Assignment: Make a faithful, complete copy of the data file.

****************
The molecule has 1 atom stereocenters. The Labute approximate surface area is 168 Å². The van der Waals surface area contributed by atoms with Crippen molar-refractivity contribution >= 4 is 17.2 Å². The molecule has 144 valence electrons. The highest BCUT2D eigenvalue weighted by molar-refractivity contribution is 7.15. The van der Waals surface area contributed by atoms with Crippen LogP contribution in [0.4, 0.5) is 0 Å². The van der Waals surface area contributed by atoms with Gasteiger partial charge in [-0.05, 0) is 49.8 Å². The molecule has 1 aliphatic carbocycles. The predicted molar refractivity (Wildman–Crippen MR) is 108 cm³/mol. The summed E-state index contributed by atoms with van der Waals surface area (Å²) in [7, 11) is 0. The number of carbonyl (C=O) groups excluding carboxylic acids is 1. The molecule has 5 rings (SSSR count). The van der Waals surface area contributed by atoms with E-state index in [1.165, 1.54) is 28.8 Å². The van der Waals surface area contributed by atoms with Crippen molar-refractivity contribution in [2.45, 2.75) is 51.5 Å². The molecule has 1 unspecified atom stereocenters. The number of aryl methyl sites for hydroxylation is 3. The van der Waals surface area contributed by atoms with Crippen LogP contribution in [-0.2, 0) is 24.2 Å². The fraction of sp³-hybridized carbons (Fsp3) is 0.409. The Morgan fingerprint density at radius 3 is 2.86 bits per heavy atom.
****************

The molecule has 1 atom stereocenters. The Labute approximate surface area is 168 Å². The van der Waals surface area contributed by atoms with Crippen molar-refractivity contribution >= 4 is 17.2 Å². The molecule has 144 valence electrons. The highest BCUT2D eigenvalue weighted by molar-refractivity contribution is 7.15. The van der Waals surface area contributed by atoms with Crippen LogP contribution in [0.4, 0.5) is 0 Å². The van der Waals surface area contributed by atoms with Gasteiger partial charge in [-0.05, 0) is 49.8 Å². The molecule has 1 aliphatic carbocycles. The predicted molar refractivity (Wildman–Crippen MR) is 108 cm³/mol. The summed E-state index contributed by atoms with van der Waals surface area (Å²) in [7, 11) is 0. The number of carbonyl (C=O) groups excluding carboxylic acids is 1. The molecule has 5 rings (SSSR count). The van der Waals surface area contributed by atoms with E-state index in [1.165, 1.54) is 28.8 Å². The van der Waals surface area contributed by atoms with Crippen molar-refractivity contribution in [2.45, 2.75) is 51.5 Å². The molecule has 1 unspecified atom stereocenters. The number of aryl methyl sites for hydroxylation is 3. The van der Waals surface area contributed by atoms with Crippen LogP contribution in [-0.2, 0) is 24.2 Å². The fraction of sp³-hybridized carbons (Fsp3) is 0.409. The Morgan fingerprint density at radius 3 is 2.86 bits per heavy atom.